REVIEW –Devizes Arts Festival Fringe – Josephine Corcoran – 16th June @ The Vaults, Devizes

Penultimate Parade of Poetry

 

 Written by Andy Fawthrop

Images by Gail Foster (except the one of Gail Foster)

 

Another gig on the final day of Devizes Arts Festival, and something a bit different for the penultimate performance of the Free Fringe – a nice portion of poetry.

Down into the dungeons of The Vaults for this one – a perfect venue for a spoken-word event (The Vaults doesn’t have a music licence). After availing myself of an appropriate libation from the wide range of craft keg and cask beers/ lagers/ ciders in the upstairs bar (where the staff were still recovering from the shock of actually getting to see and serve our esteemed leader Darren the day before [They were delighted Andy, didn’t even take my cash- Ed],) I descended into the cellar to meet the very charming Josephine Corcoran. Josephine is not only a poet, but also a playwright (having had two plays performed on BBC Radio). She also runs a regular poetry group in nearby Trowbridge.

A goodly-sized audience (including a few poetry virgins) had assembled and enjoyed two sets of poetry. In each set Josephine read both from her latest publication (“What Are You After?”) as well as some newer unpublished poems, followed by half a dozen or so local contributors in an “open mic” slot. Josephine’s contributions were thoughtful, personal and close to home, as we learned from her careful introductions to each piece. The efforts from the floor varied in style and tone (including Gail Foster’s fine villanelle regarding the passage of time and of people), comic reflections on luxury toilets and on sex, together with more personal and reflective pieces on topics such as loss of loved ones, memory, separation and even anger. Standard stuff for a Sunday afternoon down the Vaults really. But, seriously, a hugely enjoyable and well-attended event. Hopefully we can do something similar next year too.

Josephine’s latest book is called “What Are You After?” (published 2018 by Nine Arches Press) and you can find out more about her, and her poetry, at www.josephinecorcoran.org

The Vaults’ Poetry Group meets monthly at 7pm on various dates TBA. Next meeting is on Wednesday 26th June. Each month a theme is set as a prompt to inspire new work. You can come with your own work, bring poetry by someone you admire, or just come for a listen. This month, a topic suggested by the latest guest at our table is “Addiction”. Who knows where that one will go? It’s sure to be deep, with a smattering of the light-hearted and supportive conversation that is the hallmark of this poetry group. Work, screens, exercise, love – the scope for addiction is as diverse as the waves on the sea, but is there a thread that links them all? Bring along your work and let’s explore together.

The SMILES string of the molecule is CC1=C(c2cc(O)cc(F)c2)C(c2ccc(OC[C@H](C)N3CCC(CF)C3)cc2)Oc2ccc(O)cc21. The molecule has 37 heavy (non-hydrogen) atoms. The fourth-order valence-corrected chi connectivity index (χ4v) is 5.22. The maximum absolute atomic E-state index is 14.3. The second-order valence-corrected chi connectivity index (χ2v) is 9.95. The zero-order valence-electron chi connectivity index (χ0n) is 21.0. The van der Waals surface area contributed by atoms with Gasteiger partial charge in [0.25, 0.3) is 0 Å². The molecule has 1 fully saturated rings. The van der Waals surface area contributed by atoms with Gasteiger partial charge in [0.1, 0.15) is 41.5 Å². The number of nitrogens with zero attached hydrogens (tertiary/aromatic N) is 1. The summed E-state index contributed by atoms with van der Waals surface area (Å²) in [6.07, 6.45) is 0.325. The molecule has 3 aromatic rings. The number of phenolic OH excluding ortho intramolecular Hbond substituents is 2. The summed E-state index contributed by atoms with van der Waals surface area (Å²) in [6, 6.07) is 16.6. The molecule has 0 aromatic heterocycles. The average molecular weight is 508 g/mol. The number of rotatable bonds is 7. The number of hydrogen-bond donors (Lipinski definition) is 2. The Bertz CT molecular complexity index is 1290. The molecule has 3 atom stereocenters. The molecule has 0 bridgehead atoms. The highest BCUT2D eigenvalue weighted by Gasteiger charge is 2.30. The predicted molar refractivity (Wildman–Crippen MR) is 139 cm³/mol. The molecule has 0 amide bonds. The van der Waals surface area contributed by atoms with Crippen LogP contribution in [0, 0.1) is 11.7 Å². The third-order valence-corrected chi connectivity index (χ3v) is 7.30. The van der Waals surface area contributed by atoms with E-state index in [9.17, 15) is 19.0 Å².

And well done (yet again) to Devizes Arts Festival for putting this on as a Free Fringe event.

Adverts & All That!

melkpartyreggaemarlvinylrealmcavifestskittlesjonsouthgatededicoathauntedpost

Legally Blonde Jnr Comes to Devizes

You got into Harvard Law?

What? Like, it’s hard?

Hey, get your flaxen Barnett around this; Legally Blonde, rom-com, chick-flick adaptation of Amanda Brown’s novel of the same name is eighteen years old. Yeah, like, I know right. Two years later they made the sequel; although a smash at the box office, it never raised a reviewer’s eyebrow, banally crashing the blonde versus brunette joke which Archie Comics carried for over seventy years.

Yet the initial movie stands the test of time, I like it and chick-flick generally isn’t my thing; lack of spaceships blowing things up, see?! The foreseeable gags enhanced by Reese Witherspoon’s amusing characteristics, at a time when The Spice Girls’ run of “girl power” was fading. Challenging the blonde stereotype with comical narrative was a peg in female equality and certainly the break for Reese; ummm, Reese Witherspoon…… where was I? Oh yes, female equality.

legallyblondehead

Like many trailblazing films, it received a theatrical reworking by 2007. Premiered on Broadway, Legally Blonde had an efficacious three-year-run at London’s Savoy and picked up many awards. Now, directed by Oliver Phipps and Hayley Baxter with musical direction from Naomi Ibbetson, it has found its way, least a “Jnr” version, to our own Wharf Theatre.

Legally Blonde Jr. The Musical opens at the Wharf Wednesday 24th July, runs until Saturday 27th (7.30pm each evening with a 2.30pm Saturday Matinee) and promises to be pink: “The Musical is a fun and sassy journey of self-empowerment and expanding horizons, with instantly recognizable songs, this show will leave cast members and audiences alike seeing pink!”

Plot being, if the film passed you by: The Delta Nu sorority president, Elle Woods, seems to have it all; good looks, a relationship with the campus catch and a great taste in clothes. However, her life is turned upside down when her boyfriend, Warner, dumps her to attend Harvard Law School. Determined not to lose him Elle uses hard work and a fair degree of charm to get a place there herself so that she can prove she is serious and win him back. Whilst there she tackles stereotypes, snobbery and scandal but she also makes some great new friends along the way and gradually discovers how her new found knowledge of the law can really help others.

With music and lyrics by Laurence O’Keefe and Nell Benjamin, again it’s a rousing and prevalent choice for the delightfully quaint Wharf Theatre. Tickets, £12 with under 16s £10, can be purchased from Ticketsource, at the Devizes Community Hub and Library on Sheep Street, or by ringing 03336 663 366. To find out what else is on at the Wharf pick up a Spring/Summer brochure which is available from the Community Hub and Library and many other outlets around Devizes.

 

Adverts & All That!

ericernieartsfestdev

queenspartyquizconscarwashwelbeingskittlesaveburyrocksjonsouthgatemikdedicoatonceupontimehauntedpost

PREVIEW – White Horse Opera sing Gilbert & Sullivan’s “The Mikado” – Saturday 15th June @ St Mary’s Church, Devizes

A Bit of Nanki-Poo in The Vize

By Andy Fawthrop

 

Do you like opera? What about “light” opera? With rather a lot of comedy thrown in? Good – because you’re really going to love this!